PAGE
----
Contact: Laura Johnson, Communications Coordinator
Washington State Conservation Commission
PO Box 47721 Olympia, WA 98504
Date: May 24, 2016
GOLDENDALE, WA – On May 17, Eastern Klickitat Conservation District (EKCD) hosted members of the Washington State Conservation Commission (SCC) and partners on a tour featuring the district’s ground-breaking work to preserve local farmland.
The tour visited sites within the Rock Creek watershed where the district has started helping interested landowners explore how to preserve the farming industry and landscape for future generations.
One new tool in the district’s “farmland preservation toolbox” is agricultural conservation easements. Agricultural conservation easements are voluntary agreements that give landowners the option to sell their right to develop their property to an entity, which in this case is the conservation district. The agreement adds a permanent restriction on development and subdivision to the property title. Landowners are paid the portion of the property value that the development right represents and retain all other rights.
In 2015, the State Legislature provided funding for the district and their partner, the SCC Office of Farmland Preservation, to purchase two easements. This year, the partners are applying to the Washington Wildlife Recreation Program to fund three more easements. If funding requests are successful and the landowners decide to proceed, over 26,000 acres of farmland in the Rock Creek watershed will be preserved.
Eastern Klickitat Conservation District is the first conservation district in the state to pursue the purchase of agricultural conservation easements at this scale. “Our success so far is a credit to what the conservation district does and the relationships they’ve developed with landowners,” said Josh Giuntoli, coordinator of the SCC Office of Farmland Preservation. Retired EKCD director, Jim Hill, told tour participants that the district’s work to preserve farmland also may benefit recovery efforts for salmonids listed under the Endangered Species Act (ESA), including summer Chinook. “That’s another reason we pursued these easements,” said Hill. “In the long-run, it will help with habitat and water quality in Rock Creek.”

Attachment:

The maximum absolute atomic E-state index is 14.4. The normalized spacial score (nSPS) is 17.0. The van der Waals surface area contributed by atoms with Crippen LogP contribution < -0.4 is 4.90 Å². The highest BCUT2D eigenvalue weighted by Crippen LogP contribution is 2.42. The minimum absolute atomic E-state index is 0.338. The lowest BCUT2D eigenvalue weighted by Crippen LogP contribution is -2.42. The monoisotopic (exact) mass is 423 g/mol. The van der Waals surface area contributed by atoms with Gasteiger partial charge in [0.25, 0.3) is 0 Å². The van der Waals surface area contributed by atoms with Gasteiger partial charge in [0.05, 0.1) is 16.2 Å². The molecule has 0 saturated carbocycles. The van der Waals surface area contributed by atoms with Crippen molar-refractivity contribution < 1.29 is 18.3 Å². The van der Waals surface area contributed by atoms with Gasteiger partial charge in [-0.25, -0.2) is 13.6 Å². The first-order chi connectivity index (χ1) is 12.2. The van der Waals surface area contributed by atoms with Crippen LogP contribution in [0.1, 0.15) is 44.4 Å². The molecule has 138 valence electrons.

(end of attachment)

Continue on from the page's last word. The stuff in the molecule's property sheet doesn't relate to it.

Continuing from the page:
As land parcels are subdivided and developed, there can be a proliferation of new exempt wells. Depending on the number, this can lower stream flow and, in turn, increase water temperatures, which can be dangerous for salmon. “One projected threat to long-term fisheries recovery is the selling of parcels for development. So, one of the goals is to maintain large blocks of land,” said Giuntoli. “That makes these projects a great fit.”
State Conservation Commission member Lynn Bahrych joined fellow tour participants in commending the conservation district and landowners for their work to preserve the agricultural landscape and natural resources during a time when many farm regions across the state are being lost or altered by development. “The highlight of the Eastern Klickitat Conservation District tour was the stunning landscape of the Rock Creek watershed, over 26,000 acres of beautiful creeks and canyons, now with the potential of being protected for future generations by a group of visionary landowners working with the conservation district and other partners,” said Commissioner Bahrych.
About Eastern Klickitat Conservation District
Established in 1940, Eastern Klickitat Conservation District is one of 45 conservation districts in the state working side-by-side with landowners to care for and manage natural resources. Conservation districts are locally led and voluntary, providing services at the request of and in collaboration with those that receive the benefits: Washington landowners. To learn more, visit http://ekcd.org/ or call the district office: 509-773-5823 x5.
Click here to see some pictures from our tour.